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Here's your investing playbook if the 'Trump trade' unwinds; Watch out Goldman shareholders

Dollar
Mohamed Abd El Ghany | Reuters

Two hallmarks of the "Trump trade" were rising interest rates and a strong dollar as expectations for tax cuts and infrastructure spending under the new president caused traders to bet on reflation after a long period of stagnant growth.

But that trade is starting to unwind as the Trump policy dreams meet the reality of the sausage making in Washington. It didn't help things that the president-elect failed to detail his growth plan for the economy in his news conference Wednesday.

Here's the U.S. dollar index surging since the election and then topping out as the new year began.


(Source: FactSet)

Here's the yield on the U.S. 10-year Treasury yield doing the same thing.


(Source: FactSet)

"Trump's comments bashing some industries [and] lack of detail on his tax plans" are causing the trade to unwind, said Peter Boockvar, chief market analyst at The Lindsey Group. "Bullishness [in the dollar] got way too extreme."

So how do you capitalize on this reversal?

Using hedge fund analytics tool Kensho, we found 22 times in the last decade when the dollar and rates experienced modest 2 percent declines in one month together.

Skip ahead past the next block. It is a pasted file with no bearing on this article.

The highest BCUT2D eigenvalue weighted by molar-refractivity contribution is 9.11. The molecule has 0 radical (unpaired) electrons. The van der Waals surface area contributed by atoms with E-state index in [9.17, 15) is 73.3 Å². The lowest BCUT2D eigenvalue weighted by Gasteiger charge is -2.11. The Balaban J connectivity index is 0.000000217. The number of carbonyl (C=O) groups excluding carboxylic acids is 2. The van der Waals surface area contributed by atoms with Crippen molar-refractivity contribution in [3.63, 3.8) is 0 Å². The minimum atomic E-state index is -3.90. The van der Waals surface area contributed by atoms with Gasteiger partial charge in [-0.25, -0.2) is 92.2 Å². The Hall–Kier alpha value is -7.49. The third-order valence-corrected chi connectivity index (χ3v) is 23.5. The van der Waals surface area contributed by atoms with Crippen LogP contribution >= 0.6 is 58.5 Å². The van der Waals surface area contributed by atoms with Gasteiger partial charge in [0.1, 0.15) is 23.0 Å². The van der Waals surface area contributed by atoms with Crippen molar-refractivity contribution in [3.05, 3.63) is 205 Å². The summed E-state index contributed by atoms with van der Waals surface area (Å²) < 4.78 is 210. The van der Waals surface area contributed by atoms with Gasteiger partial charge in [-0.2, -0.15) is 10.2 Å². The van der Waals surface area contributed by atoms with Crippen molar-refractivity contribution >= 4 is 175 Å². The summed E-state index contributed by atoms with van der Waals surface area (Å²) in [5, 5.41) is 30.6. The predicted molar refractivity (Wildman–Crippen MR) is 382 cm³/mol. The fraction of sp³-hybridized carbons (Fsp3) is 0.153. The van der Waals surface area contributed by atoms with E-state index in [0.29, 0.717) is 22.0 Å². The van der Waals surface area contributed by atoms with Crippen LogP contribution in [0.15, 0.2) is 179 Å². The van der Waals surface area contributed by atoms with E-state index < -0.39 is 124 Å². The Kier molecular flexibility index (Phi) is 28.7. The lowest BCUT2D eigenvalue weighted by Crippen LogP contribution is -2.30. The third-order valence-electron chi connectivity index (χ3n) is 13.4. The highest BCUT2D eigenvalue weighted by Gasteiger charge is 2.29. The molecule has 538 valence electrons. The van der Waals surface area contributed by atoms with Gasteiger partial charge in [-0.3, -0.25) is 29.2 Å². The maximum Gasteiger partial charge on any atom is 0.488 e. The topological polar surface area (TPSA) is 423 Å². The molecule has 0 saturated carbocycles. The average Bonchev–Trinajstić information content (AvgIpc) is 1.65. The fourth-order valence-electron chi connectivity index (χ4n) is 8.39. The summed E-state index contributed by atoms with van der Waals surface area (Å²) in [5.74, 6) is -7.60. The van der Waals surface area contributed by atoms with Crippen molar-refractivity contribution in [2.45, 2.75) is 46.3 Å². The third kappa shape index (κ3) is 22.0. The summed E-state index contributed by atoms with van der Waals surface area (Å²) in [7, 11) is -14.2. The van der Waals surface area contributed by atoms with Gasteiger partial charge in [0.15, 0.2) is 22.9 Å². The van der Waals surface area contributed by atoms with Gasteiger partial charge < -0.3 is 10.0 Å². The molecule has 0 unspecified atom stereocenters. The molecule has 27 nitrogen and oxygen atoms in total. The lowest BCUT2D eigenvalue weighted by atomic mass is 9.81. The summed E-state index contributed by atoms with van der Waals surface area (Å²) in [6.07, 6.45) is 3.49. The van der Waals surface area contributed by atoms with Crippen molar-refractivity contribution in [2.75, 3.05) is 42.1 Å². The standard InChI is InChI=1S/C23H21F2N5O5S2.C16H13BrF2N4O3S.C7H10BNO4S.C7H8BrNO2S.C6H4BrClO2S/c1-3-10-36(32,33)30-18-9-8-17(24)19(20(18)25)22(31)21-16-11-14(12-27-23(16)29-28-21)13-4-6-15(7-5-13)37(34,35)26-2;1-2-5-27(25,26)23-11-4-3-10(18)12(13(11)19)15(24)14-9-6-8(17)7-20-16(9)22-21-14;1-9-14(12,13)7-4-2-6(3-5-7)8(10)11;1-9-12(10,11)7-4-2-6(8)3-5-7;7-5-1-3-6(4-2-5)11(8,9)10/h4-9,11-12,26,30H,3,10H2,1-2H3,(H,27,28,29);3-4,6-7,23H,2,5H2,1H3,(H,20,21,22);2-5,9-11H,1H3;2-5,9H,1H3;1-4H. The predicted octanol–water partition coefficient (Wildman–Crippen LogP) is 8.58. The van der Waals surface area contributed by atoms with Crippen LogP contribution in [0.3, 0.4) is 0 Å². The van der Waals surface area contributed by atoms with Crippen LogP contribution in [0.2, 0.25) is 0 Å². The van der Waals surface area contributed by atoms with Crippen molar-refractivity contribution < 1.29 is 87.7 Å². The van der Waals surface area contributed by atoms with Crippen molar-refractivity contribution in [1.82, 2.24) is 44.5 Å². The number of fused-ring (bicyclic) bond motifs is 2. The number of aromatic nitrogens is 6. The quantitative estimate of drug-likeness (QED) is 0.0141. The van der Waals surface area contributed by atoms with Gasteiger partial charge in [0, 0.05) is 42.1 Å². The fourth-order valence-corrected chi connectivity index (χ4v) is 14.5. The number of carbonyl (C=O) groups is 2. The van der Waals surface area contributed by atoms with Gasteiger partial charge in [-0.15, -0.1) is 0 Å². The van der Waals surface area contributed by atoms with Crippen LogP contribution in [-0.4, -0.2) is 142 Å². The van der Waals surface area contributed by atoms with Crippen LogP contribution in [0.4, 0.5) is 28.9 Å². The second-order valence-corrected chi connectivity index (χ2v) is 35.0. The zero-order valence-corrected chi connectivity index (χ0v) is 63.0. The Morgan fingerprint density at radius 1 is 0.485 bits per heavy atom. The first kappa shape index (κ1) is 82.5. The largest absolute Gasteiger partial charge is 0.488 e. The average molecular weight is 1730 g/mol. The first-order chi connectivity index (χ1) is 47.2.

Here's what happened to the Dow Jones industrial average, gold and oil, on average, during those one-month periods:



We've already seen this happening this week as the Dow stalled short of 20,000 and gold surged.

Here were the three best Dow performers, on average:


Here were the three worst Dow performers, on average:


Goldman Sachs, which has seen many of its alumni nominated for the Trump administration, is up by more than a third since his election. The stock, which was lower in Thursday trading, is the top casualty when both rates and the dollar decline.

And here were the two best- and worst-performing S&P 500 sectors, on average:


So if the Trump trade unwinds, this is your playbook, if history is any guide.

(Note: As a proxy for a decline in rates in our search, we used a 2 percent, one-month increase in the iShares 20+ Year Treasury ETF.)


Disclosure: NBCUniversal, parent of CNBC, is a minority investor in Kensho.